This article, A Girl’s Guide To Attending A Gay Bar, reminded me of the time I was up in LGBt friendly towns. I was in Provincetown one November five or six years ago with three other trans-women and two gay friends, and we went to one gay bar and they never served us as we sat at the bar. The bar tender ignored us and after waiting 15 minutes and other people who came in after were served before us, we left and went to another bar where we had no problems.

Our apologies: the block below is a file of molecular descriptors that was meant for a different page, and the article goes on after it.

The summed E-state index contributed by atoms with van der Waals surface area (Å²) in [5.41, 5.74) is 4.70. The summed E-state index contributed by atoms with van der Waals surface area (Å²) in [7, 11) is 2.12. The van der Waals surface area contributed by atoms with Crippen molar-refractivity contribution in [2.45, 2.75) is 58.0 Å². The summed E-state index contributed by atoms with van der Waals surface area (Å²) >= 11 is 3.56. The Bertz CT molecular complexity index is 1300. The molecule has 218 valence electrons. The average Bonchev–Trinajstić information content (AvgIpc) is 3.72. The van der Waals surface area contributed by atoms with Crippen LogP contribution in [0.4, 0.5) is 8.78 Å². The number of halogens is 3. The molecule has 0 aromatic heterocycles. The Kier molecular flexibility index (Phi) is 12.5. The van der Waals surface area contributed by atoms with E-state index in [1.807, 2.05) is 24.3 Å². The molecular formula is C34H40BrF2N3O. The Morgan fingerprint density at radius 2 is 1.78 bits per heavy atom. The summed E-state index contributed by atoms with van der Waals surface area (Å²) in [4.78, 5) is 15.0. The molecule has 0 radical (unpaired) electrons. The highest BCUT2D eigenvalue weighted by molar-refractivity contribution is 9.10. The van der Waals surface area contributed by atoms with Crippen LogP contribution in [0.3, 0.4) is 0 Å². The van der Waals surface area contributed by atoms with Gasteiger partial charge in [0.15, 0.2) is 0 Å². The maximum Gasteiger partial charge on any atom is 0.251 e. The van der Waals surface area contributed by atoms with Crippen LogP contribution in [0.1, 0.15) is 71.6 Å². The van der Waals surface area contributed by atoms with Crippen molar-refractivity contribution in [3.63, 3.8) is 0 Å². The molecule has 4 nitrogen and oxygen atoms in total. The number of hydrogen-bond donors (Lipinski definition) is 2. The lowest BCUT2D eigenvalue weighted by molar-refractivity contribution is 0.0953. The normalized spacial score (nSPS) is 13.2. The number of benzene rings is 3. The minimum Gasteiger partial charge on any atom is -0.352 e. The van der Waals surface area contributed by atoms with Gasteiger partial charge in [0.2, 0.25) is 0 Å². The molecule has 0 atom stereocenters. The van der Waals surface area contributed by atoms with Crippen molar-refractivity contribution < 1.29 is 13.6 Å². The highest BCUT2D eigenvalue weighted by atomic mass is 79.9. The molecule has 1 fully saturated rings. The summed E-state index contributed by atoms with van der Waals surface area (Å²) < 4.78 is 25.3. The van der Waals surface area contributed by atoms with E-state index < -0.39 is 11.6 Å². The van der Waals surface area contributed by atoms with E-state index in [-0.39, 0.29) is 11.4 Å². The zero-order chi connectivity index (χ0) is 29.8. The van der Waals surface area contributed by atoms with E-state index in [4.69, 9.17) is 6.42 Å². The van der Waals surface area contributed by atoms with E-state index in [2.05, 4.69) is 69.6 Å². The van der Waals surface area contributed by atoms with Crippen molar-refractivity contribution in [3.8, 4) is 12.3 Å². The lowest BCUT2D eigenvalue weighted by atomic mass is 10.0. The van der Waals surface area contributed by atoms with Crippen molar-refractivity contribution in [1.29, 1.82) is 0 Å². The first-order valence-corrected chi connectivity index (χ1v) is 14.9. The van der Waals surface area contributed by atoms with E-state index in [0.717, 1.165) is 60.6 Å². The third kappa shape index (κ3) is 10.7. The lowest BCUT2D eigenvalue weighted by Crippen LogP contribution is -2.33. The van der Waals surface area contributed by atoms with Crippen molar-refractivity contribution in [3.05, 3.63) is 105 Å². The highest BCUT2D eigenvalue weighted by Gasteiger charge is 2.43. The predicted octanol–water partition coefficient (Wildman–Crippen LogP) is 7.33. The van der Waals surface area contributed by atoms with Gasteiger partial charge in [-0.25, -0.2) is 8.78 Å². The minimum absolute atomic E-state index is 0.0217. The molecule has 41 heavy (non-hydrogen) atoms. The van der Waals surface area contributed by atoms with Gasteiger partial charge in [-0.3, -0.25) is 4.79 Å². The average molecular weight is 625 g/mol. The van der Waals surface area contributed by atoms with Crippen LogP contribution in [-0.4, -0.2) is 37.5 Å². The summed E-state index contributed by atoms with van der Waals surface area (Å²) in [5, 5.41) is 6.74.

In Ogunquit, I was with another trans-woman and we went to a lesbian bar and the woman at the door told us we couldn’t come in. We stared at her and she backed down and let us in, but told us we couldn’t use the dance floor because it was reserved for women. When we sat down at a table all the women at the tables around got up and moved. It was until the lesbians that we met at the B&B came in and sat with us did the tables around us filled up again.
Discrimination is discrimination whether it is by straight people, gays or lesbians. In both states it was against the law to discriminate against a trans-person. In Maine it is by statute, their non-discrimination laws include gender identity and expression in public accommodations and in Massachusetts it is by case law.